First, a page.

Could PTSD Involve Immune Cell Response to Stress?

Posted on February 24, 2014

Image: Fei

Chronic stress that produces inflammation and anxiety in mice appears to prime their immune systems for a prolonged fight, causing the animals to have an excessive reaction to a single acute stressor weeks later, new research suggests.

After the mice recovered from the effects of chronic stress, a single stressful event 24 days later quickly returned them to a chronically stressed state in biological and behavioral terms. Mice that had not experienced the chronic stress were unaffected by the single acute stressor.

The study further showed that immune cells called to action as a result of chronic stress ended up on standby in the animals’ spleens and were launched from that organ to respond to the later stressor.

Mice without spleens did not experience the same reactivation with the second stressor, signifying the spleen’s role as a reservoir for primed immune cells to remain until they’re activated in response to another stressor.

The excessive immune response and anxiety initiated by a brief stressor mimic symptoms of post-traumatic stress disorder.

The Ohio State University scientists are cautious about extending their findings to humans. But they say their decade of work with this model of stress suggests that the immune system has a significant role in affecting behavior. And they are the first to study this re-establishment of anxiety in animals with a later acute stressor.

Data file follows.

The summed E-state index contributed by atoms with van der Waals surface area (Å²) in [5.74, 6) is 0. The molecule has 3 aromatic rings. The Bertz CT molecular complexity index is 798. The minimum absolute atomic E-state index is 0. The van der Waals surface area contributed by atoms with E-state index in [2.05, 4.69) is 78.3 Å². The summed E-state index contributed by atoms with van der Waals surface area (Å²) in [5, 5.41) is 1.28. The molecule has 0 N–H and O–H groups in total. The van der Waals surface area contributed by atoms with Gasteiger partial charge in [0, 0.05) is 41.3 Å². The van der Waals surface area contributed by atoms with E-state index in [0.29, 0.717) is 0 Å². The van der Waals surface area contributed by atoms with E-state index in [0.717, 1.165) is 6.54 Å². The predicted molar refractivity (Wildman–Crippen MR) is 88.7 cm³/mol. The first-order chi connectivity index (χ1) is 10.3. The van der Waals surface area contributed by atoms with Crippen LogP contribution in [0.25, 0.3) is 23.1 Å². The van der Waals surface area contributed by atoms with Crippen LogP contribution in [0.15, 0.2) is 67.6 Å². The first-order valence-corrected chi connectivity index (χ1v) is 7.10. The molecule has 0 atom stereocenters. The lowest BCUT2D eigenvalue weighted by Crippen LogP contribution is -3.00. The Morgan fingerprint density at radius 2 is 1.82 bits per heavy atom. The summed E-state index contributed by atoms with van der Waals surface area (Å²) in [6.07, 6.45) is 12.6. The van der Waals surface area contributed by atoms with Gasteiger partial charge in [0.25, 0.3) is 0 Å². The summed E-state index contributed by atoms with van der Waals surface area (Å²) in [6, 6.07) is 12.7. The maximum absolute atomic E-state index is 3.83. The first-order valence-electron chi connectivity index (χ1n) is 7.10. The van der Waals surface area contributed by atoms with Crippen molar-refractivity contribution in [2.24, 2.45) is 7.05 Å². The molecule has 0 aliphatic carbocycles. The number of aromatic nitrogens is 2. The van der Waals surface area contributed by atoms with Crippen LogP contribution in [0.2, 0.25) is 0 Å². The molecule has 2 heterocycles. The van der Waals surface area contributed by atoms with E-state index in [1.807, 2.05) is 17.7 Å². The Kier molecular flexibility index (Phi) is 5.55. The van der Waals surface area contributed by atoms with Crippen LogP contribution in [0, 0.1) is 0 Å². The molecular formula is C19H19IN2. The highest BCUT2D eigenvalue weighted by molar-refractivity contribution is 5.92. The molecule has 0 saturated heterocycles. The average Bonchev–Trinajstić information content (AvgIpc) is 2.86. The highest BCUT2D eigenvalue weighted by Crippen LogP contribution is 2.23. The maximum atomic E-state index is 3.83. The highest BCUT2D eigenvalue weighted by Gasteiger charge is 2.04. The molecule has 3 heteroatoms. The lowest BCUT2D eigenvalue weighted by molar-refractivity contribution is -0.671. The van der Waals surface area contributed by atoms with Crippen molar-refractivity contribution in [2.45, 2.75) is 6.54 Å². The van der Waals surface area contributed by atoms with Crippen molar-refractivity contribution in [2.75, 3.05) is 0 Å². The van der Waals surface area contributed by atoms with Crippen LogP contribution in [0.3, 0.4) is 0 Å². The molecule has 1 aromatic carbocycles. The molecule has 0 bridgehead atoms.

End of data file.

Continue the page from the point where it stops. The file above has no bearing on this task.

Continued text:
“No one else has done a study of this length to see what happens to recovered animals if we subject them again to stress,” said Jonathan Godbout, a lead author of the study and associate professor of neuroscience at Ohio State. “That retriggering is a component of post-traumatic stress. The previously stressed mice are living a normal rodent life, and then this acute stress brings everything back. Animals that have never been exposed to stress before were unaffected by that one event – it didn’t change behavioral or physiological properties.”


Category(s):Post Traumatic Stress Disorder (PTSD) / Trauma / Complex PTSD, Stress Management

Source material from The Ohio State University


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